Since the advent of atomic-thickness materials such as graphene, 2D materials are increasingly sought after for use in flexible electronic devices, as electrodes for ultrathin capacitors and batteries, and as highly efficient catalysts. Unlike graphene and other layered materials, it is difficult to generate ultrathin metallic nanosheets, as single layer growth is not preferential, due to their close-packed bulk structure. Using a carbon monoxide confinement technique, researchers in China have managed to fabricate ultrathin rhodium metal nanosheets with thicknesses of less than a nanometer, and controllable area.
The method is similar to one used previously by the group to fabricate palladium nanosheets. Firstly, rhodium (II) acetate and an additive, poly(vinylpyrrolidone), are dissolved in N,N-dimethylformamide, charged with CO to a given pressure, then heated to 150 °C. The mixture is maintained at this temperature several hours, during which the Rh nanosheets are formed. In early stages of growth, when the mixture has just reached 150 °C, multiple Rh carbonyl clusters are formed, of 1–2 nm in diameter. These clusters aggregate into Rh nanosheets, reducing the surface energy.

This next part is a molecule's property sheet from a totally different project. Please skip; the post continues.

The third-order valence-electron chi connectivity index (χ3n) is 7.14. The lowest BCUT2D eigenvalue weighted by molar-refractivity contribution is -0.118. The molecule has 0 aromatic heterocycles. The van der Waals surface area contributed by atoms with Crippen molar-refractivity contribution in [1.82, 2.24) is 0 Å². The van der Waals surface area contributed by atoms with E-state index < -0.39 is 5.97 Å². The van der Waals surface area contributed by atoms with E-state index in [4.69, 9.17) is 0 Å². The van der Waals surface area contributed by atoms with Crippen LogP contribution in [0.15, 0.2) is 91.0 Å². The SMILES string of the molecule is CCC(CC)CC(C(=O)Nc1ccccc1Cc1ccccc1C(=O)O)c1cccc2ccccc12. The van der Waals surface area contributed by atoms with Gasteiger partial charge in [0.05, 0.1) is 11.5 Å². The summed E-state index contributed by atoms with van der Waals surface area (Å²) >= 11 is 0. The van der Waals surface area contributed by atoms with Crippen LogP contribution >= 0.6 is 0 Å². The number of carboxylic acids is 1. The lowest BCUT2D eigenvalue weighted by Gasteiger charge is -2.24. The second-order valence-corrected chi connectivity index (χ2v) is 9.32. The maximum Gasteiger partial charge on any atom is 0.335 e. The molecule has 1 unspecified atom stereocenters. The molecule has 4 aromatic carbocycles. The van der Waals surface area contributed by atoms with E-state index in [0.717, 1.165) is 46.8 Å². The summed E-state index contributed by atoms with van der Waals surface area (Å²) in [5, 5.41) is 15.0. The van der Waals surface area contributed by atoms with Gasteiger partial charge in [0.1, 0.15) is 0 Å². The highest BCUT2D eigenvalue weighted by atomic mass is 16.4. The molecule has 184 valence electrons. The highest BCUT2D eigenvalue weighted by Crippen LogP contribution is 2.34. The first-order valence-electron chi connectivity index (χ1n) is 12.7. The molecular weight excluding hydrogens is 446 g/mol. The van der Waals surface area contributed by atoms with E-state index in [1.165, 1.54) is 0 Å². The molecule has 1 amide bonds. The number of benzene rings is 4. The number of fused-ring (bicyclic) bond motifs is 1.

The obtained nanosheets have a uniformly sized parallelogram morphology. The fcc structure of the bulk metal is preserved, but the nanosheets are formed of 3–5 atomic layers of the (111) plane. The individual nanosheets have an average thickness of 0.9 nm, but it was found that 2–5 nanosheets tend to stick together, with a spacing of approximately 0.5 nm between the individual sheets.
The CO confines the growth of the nanosheets to the (111) plane, and prevents 3D Rh structures from forming. Strong CO adsorption onto the (111) plane prohibits further rhodium carbonyl clusters from adhering to this plane, and prevents growth in the  direction. Varying the pressure of the CO gas leads to different sizes of nanosheet. Pressured of 0.5, 1, 1.5, and 2 atm give parallelograms with long edges of 500, 800, 1000, and 1300 nm; the ratio of short to long edges is the same at each pressure.
The poly(vinylpyrrolidone) additive acts a surfactant, and, during synthesis, it caps the nanosheets, preventing the formed nanosheets from overlapping. There has been some controversy over whether surfactant cappings enhance or hinder catalytic activity. For the rhodium nanosheets, the best catalytic activity was observed for the non-capped nanosheets in the selective hydrogenation of anthracene, a polycyclic aromatic hydrocarbon.
This growth strategy for metallic nanosheets should also be applicable for other metals, aside from rhodium and palladium. Not only will this lead to reliable and controllable fabrication of metallic nanosheets, but the studies into the effect of surfactant cappings on catalytic activity in a variety of reaction will be easily accessible.